on this highway leads to insulin resistance, which leads to stress on your
pancreatic beta cells, which then can lead to prediabetes, which then can lead
to diabetes, which then, of course, is a risk for having heart attacks and
death. So the metabolic highway starts with obesity and ends with death. What
we thought was that you got on this highway only at the obesity on ramp and
that the drugs gave you the <_____> ate too much, it got too
heavy, and then you propelled yourself down the highway, but what is very
interesting is that these drugs can have you enter the highway at the level of
changing triglycerides. In other words, you can have dyslipidemia without any
weight gain. If you gain weight, you are going to have dyslipidemia. If you
lose weight, you'll actually improve that, there is no question about that, but
there are people that have changes in lipids very much faster than their weight
changes. It's as though these drugs, in some people, with some drugs, can
immediately change insulin, such that you have insulin resistance shortly after
taking them, and if insulin resistance persists, this will lead to diabetes and
Can we do anything to stop all this?
There are a few things, one is monitoring. Even though some
of the drugs, clozapine and olanzapine might be examples, cause dyslipidemia
and obesity more than the others, they don’t always cause it. I have patients
in my practice; I think two of them on clozapine that are as thin as a rail.
They are lucky. May be pharmacogenomics some day will likely tell us who they
are, but trial and errors is all that we have today. So it doesn't mean that
you have to avoid all patients taking drugs that have high risk of this. It
just means you have to monitor and what is monitoring, it's not just taking
your weight. It's getting triglycerides, fasting triglycerides. You know, one
of the things that happen is that it takes weeks, may be even months, to be
sure you're getting weight gain. If someone comes in with a 4-pound weight
gain, I am not sure I can tell it, you know, somebody can see this in my
clothes, it's my menstrual period or whatever, but by the time you gain 40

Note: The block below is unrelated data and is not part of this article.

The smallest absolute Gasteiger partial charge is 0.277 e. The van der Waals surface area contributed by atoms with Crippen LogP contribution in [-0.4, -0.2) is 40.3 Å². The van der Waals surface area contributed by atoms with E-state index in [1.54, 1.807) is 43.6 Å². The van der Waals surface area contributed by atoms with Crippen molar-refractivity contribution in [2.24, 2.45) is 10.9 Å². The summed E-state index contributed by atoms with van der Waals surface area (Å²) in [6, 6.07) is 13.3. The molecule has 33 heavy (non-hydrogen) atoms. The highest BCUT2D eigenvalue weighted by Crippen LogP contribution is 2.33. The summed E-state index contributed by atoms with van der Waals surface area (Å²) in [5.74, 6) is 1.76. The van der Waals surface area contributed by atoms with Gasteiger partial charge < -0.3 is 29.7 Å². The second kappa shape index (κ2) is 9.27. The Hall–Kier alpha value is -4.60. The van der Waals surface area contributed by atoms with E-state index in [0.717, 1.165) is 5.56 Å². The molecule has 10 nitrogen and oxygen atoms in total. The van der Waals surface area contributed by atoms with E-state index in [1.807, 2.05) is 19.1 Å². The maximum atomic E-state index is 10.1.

pounds, boy, I can even tell with my eyes, too late. However, if you get
fasting triglycerides you can see that changing before your weight changes and
it can go up, you know, in 10, 20, to even 40 points and you can do that within
days to weeks after starting a medicine that is going to do that. Well, if
somebody is taking olanzapine and their triglycerides go up, party is over. If
somebody takes olanzapine and the triglycerides don’t go up, may be they are
one of those lucky ones. So you have to monitor, and there is also low-risk
drugs and drugs in the middle. The lowest risk drugs are aripiprazole and the <_____>
with the drugs like risperidone and clothiapine in the middle, it doesn’t
really matter. The thing is that this all came up with the atypicals including
your conversation that as a psychopharmacologist the listener should be
thinking about doing this to any psychotropic drugs. Have you ever seen the
patient gaining weight on Depakote, valproic acid, on lithium, on certain
antidepressants? The idea is that one should be monitoring weight, body mass
index, which is just, you know, how tall the person is and there is charts that
will help you convert it, and at least fasting triglycerides. If someone is
already a diabetic, of course, you have to measure glucose and you have to make
sure they are not a diabetic by measuring the fasting glucose at least once,
but long before somebody has a fasting glucose problem and long before they
have gained 40 pounds and become obese, we want to know whether they are going
to get dyslipidemia and eventually become a diabetic and so forth. Almost make
a joke out of this, I think that one of the psychiatric vital signs is fasting
triglycerides, no matter what drug you are on.
If you're new to our channel, you're listening to the
Clinician's Roundtable on ReachMD XM 157, The Channel for Medical
Professionals. I am Dr. Leslie Lundt, your host, and with me today is Dr.
Stephen Stahl. We are discussing antipsychotics and how to monitor and manage
Dr. Stahl how soon after starting one of these medications
should we get a fasting triglyceride?
Realistically, I would say every month. I think you need a